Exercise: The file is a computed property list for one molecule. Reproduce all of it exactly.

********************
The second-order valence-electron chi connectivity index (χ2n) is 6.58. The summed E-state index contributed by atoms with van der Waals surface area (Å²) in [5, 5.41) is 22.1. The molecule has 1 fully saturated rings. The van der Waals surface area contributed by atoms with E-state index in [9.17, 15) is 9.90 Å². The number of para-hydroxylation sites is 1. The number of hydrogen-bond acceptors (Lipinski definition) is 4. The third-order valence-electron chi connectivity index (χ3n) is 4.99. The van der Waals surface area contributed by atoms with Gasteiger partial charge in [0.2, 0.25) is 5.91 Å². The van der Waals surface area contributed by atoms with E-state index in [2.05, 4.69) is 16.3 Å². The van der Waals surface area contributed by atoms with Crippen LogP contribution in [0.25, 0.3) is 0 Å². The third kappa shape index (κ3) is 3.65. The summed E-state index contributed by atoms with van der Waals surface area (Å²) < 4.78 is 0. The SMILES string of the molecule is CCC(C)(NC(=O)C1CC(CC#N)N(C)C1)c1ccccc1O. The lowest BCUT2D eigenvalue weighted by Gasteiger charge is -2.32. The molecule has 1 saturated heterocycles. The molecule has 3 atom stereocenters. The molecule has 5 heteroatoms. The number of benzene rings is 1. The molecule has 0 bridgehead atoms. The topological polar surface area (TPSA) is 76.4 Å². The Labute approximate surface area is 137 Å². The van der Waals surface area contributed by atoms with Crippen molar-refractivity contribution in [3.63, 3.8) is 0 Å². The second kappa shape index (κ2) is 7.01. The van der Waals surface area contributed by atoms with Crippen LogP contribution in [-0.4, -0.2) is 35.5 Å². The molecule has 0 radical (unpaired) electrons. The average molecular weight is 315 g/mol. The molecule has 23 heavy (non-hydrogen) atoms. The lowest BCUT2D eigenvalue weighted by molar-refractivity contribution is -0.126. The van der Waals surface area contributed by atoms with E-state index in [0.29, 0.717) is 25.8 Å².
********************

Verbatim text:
The second-order valence-electron chi connectivity index (χ2n) is 6.58. The summed E-state index contributed by atoms with van der Waals surface area (Å²) in [5, 5.41) is 22.1. The molecule has 1 fully saturated rings. The van der Waals surface area contributed by atoms with E-state index in [9.17, 15) is 9.90 Å². The number of para-hydroxylation sites is 1. The number of hydrogen-bond acceptors (Lipinski definition) is 4. The third-order valence-electron chi connectivity index (χ3n) is 4.99. The van der Waals surface area contributed by atoms with Gasteiger partial charge in [0.2, 0.25) is 5.91 Å². The van der Waals surface area contributed by atoms with E-state index in [2.05, 4.69) is 16.3 Å². The van der Waals surface area contributed by atoms with Crippen LogP contribution in [0.25, 0.3) is 0 Å². The third kappa shape index (κ3) is 3.65. The summed E-state index contributed by atoms with van der Waals surface area (Å²) < 4.78 is 0. The SMILES string of the molecule is CCC(C)(NC(=O)C1CC(CC#N)N(C)C1)c1ccccc1O. The lowest BCUT2D eigenvalue weighted by Gasteiger charge is -2.32. The molecule has 1 saturated heterocycles. The molecule has 3 atom stereocenters. The molecule has 5 heteroatoms. The number of benzene rings is 1. The molecule has 0 bridgehead atoms. The topological polar surface area (TPSA) is 76.4 Å². The Labute approximate surface area is 137 Å². The van der Waals surface area contributed by atoms with Crippen molar-refractivity contribution in [3.63, 3.8) is 0 Å². The second kappa shape index (κ2) is 7.01. The van der Waals surface area contributed by atoms with Crippen LogP contribution in [-0.4, -0.2) is 35.5 Å². The molecule has 0 radical (unpaired) electrons. The average molecular weight is 315 g/mol. The molecule has 23 heavy (non-hydrogen) atoms. The lowest BCUT2D eigenvalue weighted by molar-refractivity contribution is -0.126. The van der Waals surface area contributed by atoms with E-state index in [0.29, 0.717) is 25.8 Å².